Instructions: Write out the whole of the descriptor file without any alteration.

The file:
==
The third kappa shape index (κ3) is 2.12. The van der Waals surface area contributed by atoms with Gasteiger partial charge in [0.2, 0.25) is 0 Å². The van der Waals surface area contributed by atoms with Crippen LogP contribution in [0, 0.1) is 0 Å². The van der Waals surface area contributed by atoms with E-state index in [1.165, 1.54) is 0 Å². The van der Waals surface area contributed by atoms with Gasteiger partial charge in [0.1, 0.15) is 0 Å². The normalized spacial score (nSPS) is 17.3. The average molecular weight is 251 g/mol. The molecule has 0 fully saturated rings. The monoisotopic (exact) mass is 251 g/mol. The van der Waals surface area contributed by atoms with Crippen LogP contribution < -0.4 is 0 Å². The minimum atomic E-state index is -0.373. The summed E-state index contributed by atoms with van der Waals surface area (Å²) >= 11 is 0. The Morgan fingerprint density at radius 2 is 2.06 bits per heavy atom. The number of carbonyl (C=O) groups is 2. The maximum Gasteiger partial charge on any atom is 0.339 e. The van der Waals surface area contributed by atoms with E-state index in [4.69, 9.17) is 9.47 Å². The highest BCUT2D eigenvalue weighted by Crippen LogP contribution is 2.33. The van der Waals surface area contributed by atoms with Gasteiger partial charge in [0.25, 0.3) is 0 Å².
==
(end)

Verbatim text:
The third kappa shape index (κ3) is 2.12. The van der Waals surface area contributed by atoms with Gasteiger partial charge in [0.2, 0.25) is 0 Å². The van der Waals surface area contributed by atoms with Crippen LogP contribution in [0, 0.1) is 0 Å². The van der Waals surface area contributed by atoms with E-state index in [1.165, 1.54) is 0 Å². The van der Waals surface area contributed by atoms with Gasteiger partial charge in [0.1, 0.15) is 0 Å². The normalized spacial score (nSPS) is 17.3. The average molecular weight is 251 g/mol. The molecule has 0 fully saturated rings. The monoisotopic (exact) mass is 251 g/mol. The van der Waals surface area contributed by atoms with Crippen LogP contribution < -0.4 is 0 Å². The minimum atomic E-state index is -0.373. The summed E-state index contributed by atoms with van der Waals surface area (Å²) >= 11 is 0. The Morgan fingerprint density at radius 2 is 2.06 bits per heavy atom. The number of carbonyl (C=O) groups is 2. The maximum Gasteiger partial charge on any atom is 0.339 e. The van der Waals surface area contributed by atoms with E-state index in [4.69, 9.17) is 9.47 Å². The highest BCUT2D eigenvalue weighted by Crippen LogP contribution is 2.33. The van der Waals surface area contributed by atoms with Gasteiger partial charge in [0.25, 0.3) is 0 Å².